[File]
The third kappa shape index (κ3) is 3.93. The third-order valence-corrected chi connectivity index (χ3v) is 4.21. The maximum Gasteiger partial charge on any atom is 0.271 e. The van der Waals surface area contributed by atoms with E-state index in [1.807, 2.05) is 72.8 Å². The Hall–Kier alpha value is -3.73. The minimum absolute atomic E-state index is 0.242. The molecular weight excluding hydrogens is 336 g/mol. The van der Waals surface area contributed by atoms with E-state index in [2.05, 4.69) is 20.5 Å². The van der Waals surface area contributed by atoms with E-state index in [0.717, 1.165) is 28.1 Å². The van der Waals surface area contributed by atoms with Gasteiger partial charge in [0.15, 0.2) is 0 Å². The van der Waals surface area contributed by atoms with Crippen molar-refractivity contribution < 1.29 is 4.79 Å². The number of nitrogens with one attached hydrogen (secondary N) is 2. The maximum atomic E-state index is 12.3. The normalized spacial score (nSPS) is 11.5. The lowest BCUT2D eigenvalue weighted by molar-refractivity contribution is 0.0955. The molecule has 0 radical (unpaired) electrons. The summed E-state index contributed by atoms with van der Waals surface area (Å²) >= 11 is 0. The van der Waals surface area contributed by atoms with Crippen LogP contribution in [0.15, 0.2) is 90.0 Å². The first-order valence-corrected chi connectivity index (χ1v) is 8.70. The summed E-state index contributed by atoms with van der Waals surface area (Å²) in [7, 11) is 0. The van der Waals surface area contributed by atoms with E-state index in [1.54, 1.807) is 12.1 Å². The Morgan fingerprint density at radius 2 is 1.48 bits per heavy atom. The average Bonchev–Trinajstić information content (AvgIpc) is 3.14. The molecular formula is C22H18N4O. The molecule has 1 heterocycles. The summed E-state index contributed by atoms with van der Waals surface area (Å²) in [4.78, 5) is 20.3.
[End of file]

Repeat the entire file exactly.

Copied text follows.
The third kappa shape index (κ3) is 3.93. The third-order valence-corrected chi connectivity index (χ3v) is 4.21. The maximum Gasteiger partial charge on any atom is 0.271 e. The van der Waals surface area contributed by atoms with E-state index in [1.807, 2.05) is 72.8 Å². The Hall–Kier alpha value is -3.73. The minimum absolute atomic E-state index is 0.242. The molecular weight excluding hydrogens is 336 g/mol. The van der Waals surface area contributed by atoms with E-state index in [2.05, 4.69) is 20.5 Å². The van der Waals surface area contributed by atoms with E-state index in [0.717, 1.165) is 28.1 Å². The van der Waals surface area contributed by atoms with Gasteiger partial charge in [0.15, 0.2) is 0 Å². The van der Waals surface area contributed by atoms with Crippen molar-refractivity contribution < 1.29 is 4.79 Å². The number of nitrogens with one attached hydrogen (secondary N) is 2. The maximum atomic E-state index is 12.3. The normalized spacial score (nSPS) is 11.5. The lowest BCUT2D eigenvalue weighted by molar-refractivity contribution is 0.0955. The molecule has 0 radical (unpaired) electrons. The summed E-state index contributed by atoms with van der Waals surface area (Å²) >= 11 is 0. The van der Waals surface area contributed by atoms with Crippen LogP contribution in [0.15, 0.2) is 90.0 Å². The first-order valence-corrected chi connectivity index (χ1v) is 8.70. The summed E-state index contributed by atoms with van der Waals surface area (Å²) in [7, 11) is 0. The van der Waals surface area contributed by atoms with E-state index in [1.54, 1.807) is 12.1 Å². The Morgan fingerprint density at radius 2 is 1.48 bits per heavy atom. The average Bonchev–Trinajstić information content (AvgIpc) is 3.14. The molecular formula is C22H18N4O. The molecule has 1 heterocycles. The summed E-state index contributed by atoms with van der Waals surface area (Å²) in [4.78, 5) is 20.3.